Marketing: What Not to Do

In the following interview segment, Doug Levy, author and CEO of MEplusYOU, explains how caring more can actually make you more successful. The full interview with Doug Levy can be seen HERE, in which he discusses his new book, Can't Buy Me Like. In the book, Levy tackles the changing marketing space, believing that companies must either adapt or continue to put blind faith in increasingly ineffective advertising. Levy also explains a new era that we've entered, dubbed the 'relationship era', and describes how this will change marketing for all companies, big and small.

One of the examples Levy gives of a company failing to connect with customers is McDonald's (NYSE: MCD  ) . After making investors rich in 2011, McDonald's has been one of the worst-performing blue chip stocks of 2012. Our top analyst on the company will tell you whether you should be worried by this trend, and he'll shed light on whether McDonald's is a buy at today's prices. Click here now to read our premium research report on the company.

Brendan: Another thing you cite in the book is companies that are doing it the wrong way. You say McDonald's, Progressive Insurance (NYSE: PGR  ) , United Airlines (NYSE: UAL  ) , at least in some instances. Could you talk about that a little bit?

Doug: Yeah, sure. I'll start with the last one you mentioned, United Airlines, because it's such a good example of how marketing has shifted.

It used to be that it was the marketer's job to shape perception of the brand, to define what the brand is. To that end, United has spent billions of advertising dollars trying to shape a message. They've done that with ads that show beautiful airplanes in the sky, and this amazing flying experience. They use George Gershwin's "Rhapsody in Blue," this uplifting tune, to talk about the experience of flying on United.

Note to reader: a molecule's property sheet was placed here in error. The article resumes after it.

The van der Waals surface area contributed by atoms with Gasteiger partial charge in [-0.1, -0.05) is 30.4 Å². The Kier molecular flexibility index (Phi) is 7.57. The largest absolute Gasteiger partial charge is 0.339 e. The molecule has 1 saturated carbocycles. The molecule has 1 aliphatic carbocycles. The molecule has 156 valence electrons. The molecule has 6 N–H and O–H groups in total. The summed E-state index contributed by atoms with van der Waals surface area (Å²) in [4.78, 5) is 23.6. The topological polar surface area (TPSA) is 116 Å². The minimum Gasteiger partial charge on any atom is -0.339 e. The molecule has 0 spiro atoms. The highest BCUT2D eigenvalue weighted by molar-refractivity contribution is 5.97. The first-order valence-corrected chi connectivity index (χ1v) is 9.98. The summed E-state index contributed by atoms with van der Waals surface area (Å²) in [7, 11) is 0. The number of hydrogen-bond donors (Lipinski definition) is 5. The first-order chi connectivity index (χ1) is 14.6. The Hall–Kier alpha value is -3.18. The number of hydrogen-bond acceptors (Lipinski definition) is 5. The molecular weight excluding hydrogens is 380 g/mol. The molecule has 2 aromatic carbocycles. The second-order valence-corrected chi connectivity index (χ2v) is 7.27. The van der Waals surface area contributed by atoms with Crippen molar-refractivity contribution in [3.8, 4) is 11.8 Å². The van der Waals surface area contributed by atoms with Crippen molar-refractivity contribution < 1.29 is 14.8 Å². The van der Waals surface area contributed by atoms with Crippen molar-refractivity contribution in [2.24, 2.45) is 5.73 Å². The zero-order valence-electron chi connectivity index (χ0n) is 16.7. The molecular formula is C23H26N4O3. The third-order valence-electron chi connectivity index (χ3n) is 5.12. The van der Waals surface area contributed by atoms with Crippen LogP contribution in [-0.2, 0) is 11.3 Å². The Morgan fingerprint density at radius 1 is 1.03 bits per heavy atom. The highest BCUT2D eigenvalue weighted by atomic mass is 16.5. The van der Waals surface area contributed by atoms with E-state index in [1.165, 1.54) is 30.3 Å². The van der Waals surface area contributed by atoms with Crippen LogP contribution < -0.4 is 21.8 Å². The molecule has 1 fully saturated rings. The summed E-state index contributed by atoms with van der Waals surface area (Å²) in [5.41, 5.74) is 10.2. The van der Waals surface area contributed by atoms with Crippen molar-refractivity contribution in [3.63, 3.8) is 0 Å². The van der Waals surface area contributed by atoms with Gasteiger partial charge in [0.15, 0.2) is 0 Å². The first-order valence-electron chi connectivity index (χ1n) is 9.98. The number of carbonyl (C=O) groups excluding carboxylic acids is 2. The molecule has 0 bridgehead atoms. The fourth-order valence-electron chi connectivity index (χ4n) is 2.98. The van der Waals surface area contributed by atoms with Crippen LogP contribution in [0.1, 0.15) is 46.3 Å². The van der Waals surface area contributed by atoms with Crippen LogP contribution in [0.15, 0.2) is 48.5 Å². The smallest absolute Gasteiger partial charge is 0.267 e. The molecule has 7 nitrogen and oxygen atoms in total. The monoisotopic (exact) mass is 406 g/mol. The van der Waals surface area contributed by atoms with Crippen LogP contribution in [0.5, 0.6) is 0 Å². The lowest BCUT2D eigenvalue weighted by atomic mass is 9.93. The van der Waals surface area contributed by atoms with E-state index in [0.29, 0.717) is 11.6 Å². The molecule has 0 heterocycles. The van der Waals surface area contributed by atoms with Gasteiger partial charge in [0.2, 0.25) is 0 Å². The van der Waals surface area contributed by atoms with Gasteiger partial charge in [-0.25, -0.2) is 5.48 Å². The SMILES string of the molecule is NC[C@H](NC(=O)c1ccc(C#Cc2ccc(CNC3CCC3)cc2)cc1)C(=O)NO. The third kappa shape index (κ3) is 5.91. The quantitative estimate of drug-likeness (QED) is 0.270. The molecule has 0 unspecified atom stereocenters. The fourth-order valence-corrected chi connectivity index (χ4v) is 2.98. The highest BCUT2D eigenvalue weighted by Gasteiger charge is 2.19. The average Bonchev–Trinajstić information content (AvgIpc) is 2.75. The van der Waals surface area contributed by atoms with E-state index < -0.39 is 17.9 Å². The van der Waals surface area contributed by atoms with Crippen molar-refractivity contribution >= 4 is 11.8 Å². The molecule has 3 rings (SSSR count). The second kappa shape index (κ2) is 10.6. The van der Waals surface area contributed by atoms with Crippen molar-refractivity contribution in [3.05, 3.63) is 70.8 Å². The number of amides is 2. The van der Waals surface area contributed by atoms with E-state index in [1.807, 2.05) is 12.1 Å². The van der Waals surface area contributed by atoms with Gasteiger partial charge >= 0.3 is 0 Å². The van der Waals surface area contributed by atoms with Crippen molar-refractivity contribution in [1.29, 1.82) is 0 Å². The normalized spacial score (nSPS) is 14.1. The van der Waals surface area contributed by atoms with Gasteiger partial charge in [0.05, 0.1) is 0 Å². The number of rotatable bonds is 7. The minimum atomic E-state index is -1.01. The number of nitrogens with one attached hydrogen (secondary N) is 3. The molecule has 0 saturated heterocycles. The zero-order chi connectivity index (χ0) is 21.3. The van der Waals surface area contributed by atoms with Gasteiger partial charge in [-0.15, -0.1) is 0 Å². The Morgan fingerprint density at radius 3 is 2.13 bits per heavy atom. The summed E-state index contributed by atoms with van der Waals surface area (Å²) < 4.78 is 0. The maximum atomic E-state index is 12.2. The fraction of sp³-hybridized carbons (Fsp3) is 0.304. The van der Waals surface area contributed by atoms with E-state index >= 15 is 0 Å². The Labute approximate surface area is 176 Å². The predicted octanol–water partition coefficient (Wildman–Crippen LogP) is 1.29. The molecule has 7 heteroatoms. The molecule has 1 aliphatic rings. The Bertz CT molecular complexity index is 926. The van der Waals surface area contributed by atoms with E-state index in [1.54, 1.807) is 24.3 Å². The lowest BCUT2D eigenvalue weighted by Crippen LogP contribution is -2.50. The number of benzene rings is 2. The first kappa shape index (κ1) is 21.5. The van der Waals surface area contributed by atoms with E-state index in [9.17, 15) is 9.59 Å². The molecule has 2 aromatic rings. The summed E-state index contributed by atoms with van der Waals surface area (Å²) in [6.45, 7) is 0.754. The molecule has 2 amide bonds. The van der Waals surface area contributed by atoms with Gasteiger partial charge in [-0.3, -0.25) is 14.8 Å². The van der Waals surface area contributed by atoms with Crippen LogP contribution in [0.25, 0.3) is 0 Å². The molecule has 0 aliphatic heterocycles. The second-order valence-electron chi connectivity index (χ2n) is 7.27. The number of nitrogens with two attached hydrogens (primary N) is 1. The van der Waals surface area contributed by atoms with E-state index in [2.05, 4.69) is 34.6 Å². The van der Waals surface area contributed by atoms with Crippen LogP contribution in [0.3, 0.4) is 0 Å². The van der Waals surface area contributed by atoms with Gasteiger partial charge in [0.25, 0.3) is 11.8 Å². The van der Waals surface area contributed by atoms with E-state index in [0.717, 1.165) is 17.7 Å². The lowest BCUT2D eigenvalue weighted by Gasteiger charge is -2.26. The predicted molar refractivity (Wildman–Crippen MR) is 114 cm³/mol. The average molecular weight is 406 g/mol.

There's only one problem; that's not the experience of flying on United. The actual experience is not the beauty of the ads, it's pretty darn ugly; reduced services, pay-as-you-go food, lost luggage. So, though they've spent these billions of ad dollars, the actual experience that people have is what's actually resonating.

Brendan: What was the example? The guy with the guitar?

Doug: Yeah, it's such a great example. Dave Carroll was on a plane. He was looking out the window before the plane took off. This band leader was going to a gig and looked out the window, and he saw a guitar being thrown across the runway, and when he arrived his guitar was broken.

Being an enterprising musician, he penned a tune about it and recorded a video which he put on YouTube, which was seen more than 10 million times, and the stock dropped in the next few months 10%. Analysts wondered whether it had to do with Dave Carroll and his video.

Brendan: That's got to drive marketers crazy, because that's not really something they can control. McDonald's, they had a bit of an issue with something they could control, though. What was their problem?

Doug: Well, what marketers can do is have what they're saying being in sync with the actual experience, and even more specifically, what they believe. McDonald's is a great example of a disconnect between that. It really didn't even need to be that way.

McDonald's asked people to share actual stories of the experience that people had in the restaurants expecting, I believe, these nicely packaged beautiful stories of what it was like. In reality, they got some of that, but they also got people talking about dirty Band-Aids in their food and other gross stuff like that, much to their dismay.

Brendan: You kind of wonder how that one made it out of the vetting process ...


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